Central banks seem to reckon that the yellow metal is a good investment. They’re buying it for their reserves at the highest rate for almost half a century. Last year their net purchases reached $27 billion – 74 per cent more than in 2017.
Russia, Turkey and Kazakhstan were the biggest purchasers as the deteriorating political climate spurred them to convert some of their foreign reserves out of dollars. Hungary increased its bullion holdings tenfold. Even Poland is buying tons of gold.
It’s clear that the down-trend in gold prices since 2011 came to an end last year. The metal’s price has been rising steadily since mid-August. Where is it heading this year?
“The macroeconomic and geopolitical climate is conducive to continued gains in both gold and silver, and the precious metals equities,” says American stockbroker Cantor Fitzgerald, given:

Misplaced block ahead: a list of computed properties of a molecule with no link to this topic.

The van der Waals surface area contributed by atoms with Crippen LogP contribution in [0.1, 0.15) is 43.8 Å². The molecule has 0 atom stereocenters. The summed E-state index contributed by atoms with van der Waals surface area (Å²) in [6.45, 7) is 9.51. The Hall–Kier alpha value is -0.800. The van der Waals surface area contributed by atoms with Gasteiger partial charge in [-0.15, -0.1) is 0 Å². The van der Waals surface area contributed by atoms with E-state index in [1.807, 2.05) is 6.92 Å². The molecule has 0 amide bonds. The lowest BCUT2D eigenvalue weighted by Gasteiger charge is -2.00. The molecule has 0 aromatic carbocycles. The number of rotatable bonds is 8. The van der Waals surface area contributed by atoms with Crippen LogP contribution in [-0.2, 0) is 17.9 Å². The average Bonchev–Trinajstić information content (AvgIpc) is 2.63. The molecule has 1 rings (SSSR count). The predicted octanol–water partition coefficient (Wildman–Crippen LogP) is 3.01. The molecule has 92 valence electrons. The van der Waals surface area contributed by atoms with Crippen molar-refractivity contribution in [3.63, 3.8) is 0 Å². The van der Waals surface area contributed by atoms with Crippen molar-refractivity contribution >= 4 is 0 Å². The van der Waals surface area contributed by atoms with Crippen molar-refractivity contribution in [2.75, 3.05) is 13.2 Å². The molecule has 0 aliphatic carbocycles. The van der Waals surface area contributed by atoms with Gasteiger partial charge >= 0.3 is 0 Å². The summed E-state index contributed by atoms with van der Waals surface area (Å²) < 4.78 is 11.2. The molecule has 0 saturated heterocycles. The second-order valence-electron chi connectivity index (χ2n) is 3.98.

Gold’s recent and historical strong performance in a rising interest-rate environment.
Should inflation expectations rise, this typically is a very bullish leading indicator for gold and silver.
The inflection point where physical gold outflows from ETFs ceases and inflows resumed was reached in the final quarter of last year and inventory holdings have continued to climb.
Uncertainty and volatility in global equity, debt and currency markets draw investors to safe havens. There is considerable upside potential as “precious metals equities are still widely under-owned by sophisticated international investors.”
Gold is one of the most popular and yet misunderstood of all alternative assets. It is commonly perceived as a hedge against inflation but also does well during periods of deflation. It is perhaps better to think of it as a hedge against stealth inflation when negative real interest rates prevail.Click HERE to subscribe to Fuller Treacy Money Back to top